Trying to Listen

(This morning at my gym, I sat in the lounge area next to a woman who was old but probably not as old as me. I smiled at her, she smiled weakly at me. She began to play music on her cellphone. I was immediately annoyed that she wasn’t using earphones, but I didn’t say anything. Very soon, however, a younger woman did say something, causing the older woman to stop the music and storm off, saying, “OK, you win!” So I challenged myself to write a story that would turn my irritation into empathy.)

She had to listen to it surrounded by people. But not people who knew her, knew him. She couldn’t, couldn’t listen alone, so alone, at home. In the house that now always felt empty and threatening. In the garden that felt so bare even with so much in leaf and bloom. She couldn’t listen with her children, whose grief sliced her already bleeding heart to shreds. She couldn’t listen with friends and neighbors, whose pity made her want to scream and throw things. Heavy things. With sharp edges. At them.

She tried the library. The problem was that she couldn’t listen with earphones that shut out all other sound and left her even more alone than alone. But other people looked at her with disapproving judgement and the librarian came over to tell her to use earphones or stop playing or leave.

She left.

She tried the coffee shop but still those looks. When the second person asked her to turn down the volume or use earphones or leave, she left.

She tried her gym. Just a few others sat in the lounge area in the chairs in front of the fake fire or at the small tables along the back wall. But it was a busy place. Right inside the door, before the registration desk, in front of the café area, across from the Kid Zone. Busy, noisy, people talking, walking, answering the phone, paging trainers, asking questions. Surely here. She sat in one of the chairs and started to play his last composition. His unfinished what? – not symphony. A weird piece with Eastern overtones and a heavy almost mournful…

“I’m sorry, but could you please turn that down? Or use earphones. It’s just too loud for me to concentrate,” asked – but really demanded – the assertive young woman now standing next to her. Where had she come from?

She smiled a weak smile at the seemingly polite young woman and turned the music off. Closed her eyes and just sat until she felt movement next to her. An older woman sat down in the nearby chair, gave her a soft smile.

“Maybe,” she thought, “maybe she is more tolerant – or more hard of hearing.”

She turned the sound down a bit and restarted the music. The young woman came quickly from the table behind her.

“I’m sorry, but that is still too loud. You sh…”

“OK, you win,” she said angrily to the empty too-full world, as she turned off the music and fled before she sobbed her too loud sobs.

Summer Stream

I sit on a wooden stool in the corner of the yoga platform Woody built for me in the very backest corner of the back shade garden. May has barely come yet already the air sits with summer heaviness around me. My vision is green filtered. I hear the stream, not a brook, just a stream, that now flows from one side of the garden to the pond that is on the other side, just before the barn-red garden shed with moss growing on the roof. Our stream – and it is just ours, beginning and ending its life on our property – our stream flows over and around and alongside Woody’s rocks. He told me once that he thought he had moved each rock at least four times: once into the van from wherever he found it, once out of the van into the back that was truly then just an English yard and not yet a garden, once into position where he wanted it, and again into position where he liked it better. He dug the pond bed and the stream bed. He laid the pipe and the liner and installed pump and filter, he positioned the rocks and he planted the plants and young trees, all under and within the secret shaded space between the rising spruces. All carefully planned so that, sitting here in early summer, I would see, hear, smell, feel, know only nature’s beauty. Flowering rhododendron, fading Lenten roses, fiddlehead ferns, vinca, other plants whose names I never remember despite his patiently repeated namings, leafing redbuds, flowing stream. And so I do, I see nature not conformed but transformed. And I also see Woody, not in a grain of sand or in the palm of my hand, but invisibly here.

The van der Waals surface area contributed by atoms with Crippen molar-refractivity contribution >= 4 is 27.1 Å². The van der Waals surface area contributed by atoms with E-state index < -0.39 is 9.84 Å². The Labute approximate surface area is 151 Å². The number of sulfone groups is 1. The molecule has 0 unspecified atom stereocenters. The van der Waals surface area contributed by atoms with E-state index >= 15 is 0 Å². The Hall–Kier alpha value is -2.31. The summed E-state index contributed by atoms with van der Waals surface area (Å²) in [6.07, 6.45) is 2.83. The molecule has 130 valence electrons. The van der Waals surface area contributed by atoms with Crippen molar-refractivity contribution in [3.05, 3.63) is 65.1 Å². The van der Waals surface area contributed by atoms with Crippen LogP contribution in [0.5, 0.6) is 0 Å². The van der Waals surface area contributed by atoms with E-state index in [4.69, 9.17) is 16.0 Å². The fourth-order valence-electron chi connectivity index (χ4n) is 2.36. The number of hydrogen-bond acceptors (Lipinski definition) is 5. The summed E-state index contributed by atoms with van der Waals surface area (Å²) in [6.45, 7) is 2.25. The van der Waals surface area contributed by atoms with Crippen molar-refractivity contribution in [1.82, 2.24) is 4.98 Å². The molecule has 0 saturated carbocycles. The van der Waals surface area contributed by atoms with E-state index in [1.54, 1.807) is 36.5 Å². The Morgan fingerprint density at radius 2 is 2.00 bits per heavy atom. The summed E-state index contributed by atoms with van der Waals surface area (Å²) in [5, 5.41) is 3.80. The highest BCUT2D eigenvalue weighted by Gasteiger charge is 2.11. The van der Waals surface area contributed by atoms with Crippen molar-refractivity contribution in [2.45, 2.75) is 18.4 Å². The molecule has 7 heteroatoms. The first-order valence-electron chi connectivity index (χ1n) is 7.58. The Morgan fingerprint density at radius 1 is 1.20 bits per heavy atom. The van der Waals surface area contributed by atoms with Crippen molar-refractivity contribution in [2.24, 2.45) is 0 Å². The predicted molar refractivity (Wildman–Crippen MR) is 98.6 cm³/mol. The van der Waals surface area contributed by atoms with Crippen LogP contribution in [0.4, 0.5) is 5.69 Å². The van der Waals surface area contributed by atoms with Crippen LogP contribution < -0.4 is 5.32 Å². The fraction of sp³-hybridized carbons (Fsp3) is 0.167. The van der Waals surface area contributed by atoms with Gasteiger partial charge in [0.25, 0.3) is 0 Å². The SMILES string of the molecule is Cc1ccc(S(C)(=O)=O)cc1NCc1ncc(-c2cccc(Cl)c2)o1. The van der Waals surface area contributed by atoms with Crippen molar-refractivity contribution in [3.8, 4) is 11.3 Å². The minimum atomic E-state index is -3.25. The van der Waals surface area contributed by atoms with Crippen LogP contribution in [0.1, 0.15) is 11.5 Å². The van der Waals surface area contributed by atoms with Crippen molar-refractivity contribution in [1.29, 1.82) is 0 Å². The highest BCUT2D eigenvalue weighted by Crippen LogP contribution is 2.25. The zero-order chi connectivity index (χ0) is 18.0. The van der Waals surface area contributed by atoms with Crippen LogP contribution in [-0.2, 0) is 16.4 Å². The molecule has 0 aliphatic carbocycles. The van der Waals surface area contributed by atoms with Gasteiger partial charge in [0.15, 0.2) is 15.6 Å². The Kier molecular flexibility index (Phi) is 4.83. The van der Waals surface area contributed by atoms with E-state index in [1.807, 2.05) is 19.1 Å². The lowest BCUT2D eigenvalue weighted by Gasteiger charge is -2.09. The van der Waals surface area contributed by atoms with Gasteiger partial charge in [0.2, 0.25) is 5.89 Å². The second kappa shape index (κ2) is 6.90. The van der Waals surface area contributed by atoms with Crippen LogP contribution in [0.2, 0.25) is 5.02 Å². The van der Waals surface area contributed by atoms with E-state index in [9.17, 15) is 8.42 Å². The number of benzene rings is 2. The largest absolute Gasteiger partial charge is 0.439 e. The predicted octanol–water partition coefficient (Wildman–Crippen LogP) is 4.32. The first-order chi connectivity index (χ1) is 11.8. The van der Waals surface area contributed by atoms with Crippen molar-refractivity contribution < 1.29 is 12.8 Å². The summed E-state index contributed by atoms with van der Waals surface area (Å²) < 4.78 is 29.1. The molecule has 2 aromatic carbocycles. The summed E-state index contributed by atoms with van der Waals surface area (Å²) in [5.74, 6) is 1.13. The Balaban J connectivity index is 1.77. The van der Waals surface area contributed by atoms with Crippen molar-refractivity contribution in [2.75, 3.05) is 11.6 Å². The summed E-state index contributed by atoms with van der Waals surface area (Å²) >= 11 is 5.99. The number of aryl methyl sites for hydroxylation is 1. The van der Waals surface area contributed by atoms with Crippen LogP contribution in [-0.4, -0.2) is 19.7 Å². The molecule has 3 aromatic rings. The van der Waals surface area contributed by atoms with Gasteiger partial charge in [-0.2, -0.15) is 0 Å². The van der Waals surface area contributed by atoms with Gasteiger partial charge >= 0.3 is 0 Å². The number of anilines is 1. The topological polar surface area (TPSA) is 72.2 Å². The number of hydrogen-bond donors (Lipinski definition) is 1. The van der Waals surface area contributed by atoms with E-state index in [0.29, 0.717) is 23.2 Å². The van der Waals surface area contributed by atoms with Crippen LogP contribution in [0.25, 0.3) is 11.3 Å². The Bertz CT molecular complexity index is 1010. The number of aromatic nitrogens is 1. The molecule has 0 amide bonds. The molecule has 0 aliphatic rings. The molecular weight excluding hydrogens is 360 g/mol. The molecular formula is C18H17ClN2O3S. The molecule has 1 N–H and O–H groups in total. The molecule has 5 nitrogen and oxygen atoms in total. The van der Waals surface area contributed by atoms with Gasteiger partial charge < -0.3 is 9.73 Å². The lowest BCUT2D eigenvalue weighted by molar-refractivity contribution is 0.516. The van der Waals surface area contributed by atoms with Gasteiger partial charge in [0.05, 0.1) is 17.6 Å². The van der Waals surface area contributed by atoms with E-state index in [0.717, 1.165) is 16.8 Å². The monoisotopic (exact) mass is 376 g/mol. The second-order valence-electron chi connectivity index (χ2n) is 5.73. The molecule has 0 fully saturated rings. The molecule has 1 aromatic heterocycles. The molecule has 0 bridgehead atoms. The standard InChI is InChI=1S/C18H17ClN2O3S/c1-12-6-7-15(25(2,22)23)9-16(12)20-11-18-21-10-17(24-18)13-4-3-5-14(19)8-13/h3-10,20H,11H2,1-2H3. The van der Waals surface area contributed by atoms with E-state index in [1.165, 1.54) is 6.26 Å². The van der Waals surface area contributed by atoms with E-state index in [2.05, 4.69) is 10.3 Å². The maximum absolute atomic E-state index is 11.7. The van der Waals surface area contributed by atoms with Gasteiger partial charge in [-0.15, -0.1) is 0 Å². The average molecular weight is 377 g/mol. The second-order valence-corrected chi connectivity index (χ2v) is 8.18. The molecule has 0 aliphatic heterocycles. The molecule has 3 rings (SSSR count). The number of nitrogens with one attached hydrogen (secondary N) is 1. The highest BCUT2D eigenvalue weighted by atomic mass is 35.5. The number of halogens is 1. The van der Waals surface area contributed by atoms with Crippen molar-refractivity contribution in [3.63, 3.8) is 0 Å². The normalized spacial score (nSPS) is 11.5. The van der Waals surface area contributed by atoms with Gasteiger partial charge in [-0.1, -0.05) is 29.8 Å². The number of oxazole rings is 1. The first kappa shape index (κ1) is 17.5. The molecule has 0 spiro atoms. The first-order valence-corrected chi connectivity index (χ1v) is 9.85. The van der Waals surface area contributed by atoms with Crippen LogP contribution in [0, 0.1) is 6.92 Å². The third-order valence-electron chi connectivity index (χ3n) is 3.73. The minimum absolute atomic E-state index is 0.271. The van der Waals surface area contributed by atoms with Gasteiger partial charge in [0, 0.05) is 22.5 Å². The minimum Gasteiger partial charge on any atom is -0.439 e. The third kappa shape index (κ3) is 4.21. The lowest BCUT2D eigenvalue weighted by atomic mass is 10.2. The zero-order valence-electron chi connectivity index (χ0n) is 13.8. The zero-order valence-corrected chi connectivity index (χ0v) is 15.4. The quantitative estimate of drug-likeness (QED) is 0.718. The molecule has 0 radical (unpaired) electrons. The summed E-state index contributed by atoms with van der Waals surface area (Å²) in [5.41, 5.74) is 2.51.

Two for Fun

In Honor of Dorothy Parker

One perfect verse
She wrote one perfect verse.
Why is it, do you suppose,
I can never manage
Even one perfect curse?


Rhyming Time

Once upon a time
I wrote a silly rhyme
When I heard a soft chime
While I rubbed a silver dime
As I sucked a sprig of thyme
After I washed away some grime
And I squeezed a sour lime
Then I danced a silent mime
Because I solved a secret crime
Once upon a time.


Do not be conformed to this world, but be transformed by the renewing of your minds, so that you may discern what is the will of God—what is good and acceptable and perfect. – Romans 12:2 (NRSV)

Form flows
Conscious of conform

Body mind spirit
Transform in transit

Spiritual synchrony
Religious remembrances

Conform to what
Worldly wisdom
Successly striving?

Transform to what
Religiously righteous
Didactically dogmatic?

Discernment discovery
Eludes easy
Knowledge karma
Lyrical elegance
Spiritual sustenance
Truth telling

Quintessential questing
How to know
Where to find
Who to trust
When to rest
In what may just be

And perfect

Divine harmony
For me

Free form